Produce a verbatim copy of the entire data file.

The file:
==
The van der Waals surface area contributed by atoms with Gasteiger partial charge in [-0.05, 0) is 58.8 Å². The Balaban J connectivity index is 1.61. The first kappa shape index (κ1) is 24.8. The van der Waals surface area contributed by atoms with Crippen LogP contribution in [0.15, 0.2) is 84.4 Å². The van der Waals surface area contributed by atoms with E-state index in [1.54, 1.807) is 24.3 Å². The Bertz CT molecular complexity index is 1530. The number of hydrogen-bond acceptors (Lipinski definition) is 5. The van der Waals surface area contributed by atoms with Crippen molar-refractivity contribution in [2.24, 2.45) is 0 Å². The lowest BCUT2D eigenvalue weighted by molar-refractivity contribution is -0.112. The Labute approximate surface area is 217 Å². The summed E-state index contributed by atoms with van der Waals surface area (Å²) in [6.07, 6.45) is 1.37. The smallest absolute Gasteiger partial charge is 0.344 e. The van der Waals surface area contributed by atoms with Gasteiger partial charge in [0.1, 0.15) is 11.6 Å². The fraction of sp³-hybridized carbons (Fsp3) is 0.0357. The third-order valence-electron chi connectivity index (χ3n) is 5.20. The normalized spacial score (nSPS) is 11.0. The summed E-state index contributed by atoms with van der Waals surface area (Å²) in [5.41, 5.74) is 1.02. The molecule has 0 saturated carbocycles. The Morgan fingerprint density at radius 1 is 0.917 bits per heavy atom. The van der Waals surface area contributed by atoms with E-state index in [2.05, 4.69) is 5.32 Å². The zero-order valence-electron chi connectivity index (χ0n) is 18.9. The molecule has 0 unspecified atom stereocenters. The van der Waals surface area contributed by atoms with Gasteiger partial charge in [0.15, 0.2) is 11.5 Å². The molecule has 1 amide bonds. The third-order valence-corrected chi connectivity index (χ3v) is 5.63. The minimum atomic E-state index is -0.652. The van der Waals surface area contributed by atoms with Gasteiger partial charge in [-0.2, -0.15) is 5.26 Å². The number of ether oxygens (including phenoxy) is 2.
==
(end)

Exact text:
The van der Waals surface area contributed by atoms with Gasteiger partial charge in [-0.05, 0) is 58.8 Å². The Balaban J connectivity index is 1.61. The first kappa shape index (κ1) is 24.8. The van der Waals surface area contributed by atoms with Crippen LogP contribution in [0.15, 0.2) is 84.4 Å². The van der Waals surface area contributed by atoms with E-state index in [1.54, 1.807) is 24.3 Å². The Bertz CT molecular complexity index is 1530. The number of hydrogen-bond acceptors (Lipinski definition) is 5. The van der Waals surface area contributed by atoms with Crippen molar-refractivity contribution in [2.24, 2.45) is 0 Å². The lowest BCUT2D eigenvalue weighted by molar-refractivity contribution is -0.112. The Labute approximate surface area is 217 Å². The summed E-state index contributed by atoms with van der Waals surface area (Å²) in [6.07, 6.45) is 1.37. The smallest absolute Gasteiger partial charge is 0.344 e. The van der Waals surface area contributed by atoms with Gasteiger partial charge in [0.1, 0.15) is 11.6 Å². The fraction of sp³-hybridized carbons (Fsp3) is 0.0357. The third-order valence-electron chi connectivity index (χ3n) is 5.20. The normalized spacial score (nSPS) is 11.0. The summed E-state index contributed by atoms with van der Waals surface area (Å²) in [5.41, 5.74) is 1.02. The molecule has 0 saturated carbocycles. The Morgan fingerprint density at radius 1 is 0.917 bits per heavy atom. The van der Waals surface area contributed by atoms with E-state index in [2.05, 4.69) is 5.32 Å². The zero-order valence-electron chi connectivity index (χ0n) is 18.9. The molecule has 0 unspecified atom stereocenters. The van der Waals surface area contributed by atoms with Gasteiger partial charge in [0.15, 0.2) is 11.5 Å². The molecule has 1 amide bonds. The third-order valence-corrected chi connectivity index (χ3v) is 5.63. The minimum atomic E-state index is -0.652. The van der Waals surface area contributed by atoms with Gasteiger partial charge in [-0.2, -0.15) is 5.26 Å². The number of ether oxygens (including phenoxy) is 2.